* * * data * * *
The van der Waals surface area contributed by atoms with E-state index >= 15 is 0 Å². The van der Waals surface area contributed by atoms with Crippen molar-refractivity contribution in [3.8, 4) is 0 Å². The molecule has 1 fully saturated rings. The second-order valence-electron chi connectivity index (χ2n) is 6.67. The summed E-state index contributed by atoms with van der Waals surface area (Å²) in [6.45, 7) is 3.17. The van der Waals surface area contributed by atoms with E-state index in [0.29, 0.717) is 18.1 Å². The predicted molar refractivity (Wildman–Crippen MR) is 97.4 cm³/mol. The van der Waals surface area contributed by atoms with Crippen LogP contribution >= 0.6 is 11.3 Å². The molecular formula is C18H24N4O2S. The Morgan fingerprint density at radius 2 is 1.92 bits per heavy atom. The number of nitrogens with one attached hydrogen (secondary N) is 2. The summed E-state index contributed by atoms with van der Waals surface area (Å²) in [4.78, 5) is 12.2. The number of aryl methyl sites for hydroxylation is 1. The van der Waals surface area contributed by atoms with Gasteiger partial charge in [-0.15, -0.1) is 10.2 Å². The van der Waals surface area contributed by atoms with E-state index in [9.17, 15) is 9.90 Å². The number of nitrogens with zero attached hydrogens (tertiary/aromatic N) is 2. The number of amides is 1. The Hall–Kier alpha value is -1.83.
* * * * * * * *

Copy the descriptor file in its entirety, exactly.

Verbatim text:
The van der Waals surface area contributed by atoms with E-state index >= 15 is 0 Å². The van der Waals surface area contributed by atoms with Crippen molar-refractivity contribution in [3.8, 4) is 0 Å². The molecule has 1 fully saturated rings. The second-order valence-electron chi connectivity index (χ2n) is 6.67. The summed E-state index contributed by atoms with van der Waals surface area (Å²) in [6.45, 7) is 3.17. The van der Waals surface area contributed by atoms with E-state index in [0.29, 0.717) is 18.1 Å². The predicted molar refractivity (Wildman–Crippen MR) is 97.4 cm³/mol. The van der Waals surface area contributed by atoms with Crippen LogP contribution >= 0.6 is 11.3 Å². The molecular formula is C18H24N4O2S. The Morgan fingerprint density at radius 2 is 1.92 bits per heavy atom. The number of nitrogens with one attached hydrogen (secondary N) is 2. The summed E-state index contributed by atoms with van der Waals surface area (Å²) in [4.78, 5) is 12.2. The number of aryl methyl sites for hydroxylation is 1. The van der Waals surface area contributed by atoms with Gasteiger partial charge in [-0.15, -0.1) is 10.2 Å². The van der Waals surface area contributed by atoms with E-state index in [9.17, 15) is 9.90 Å². The number of nitrogens with zero attached hydrogens (tertiary/aromatic N) is 2. The number of amides is 1. The Hall–Kier alpha value is -1.83.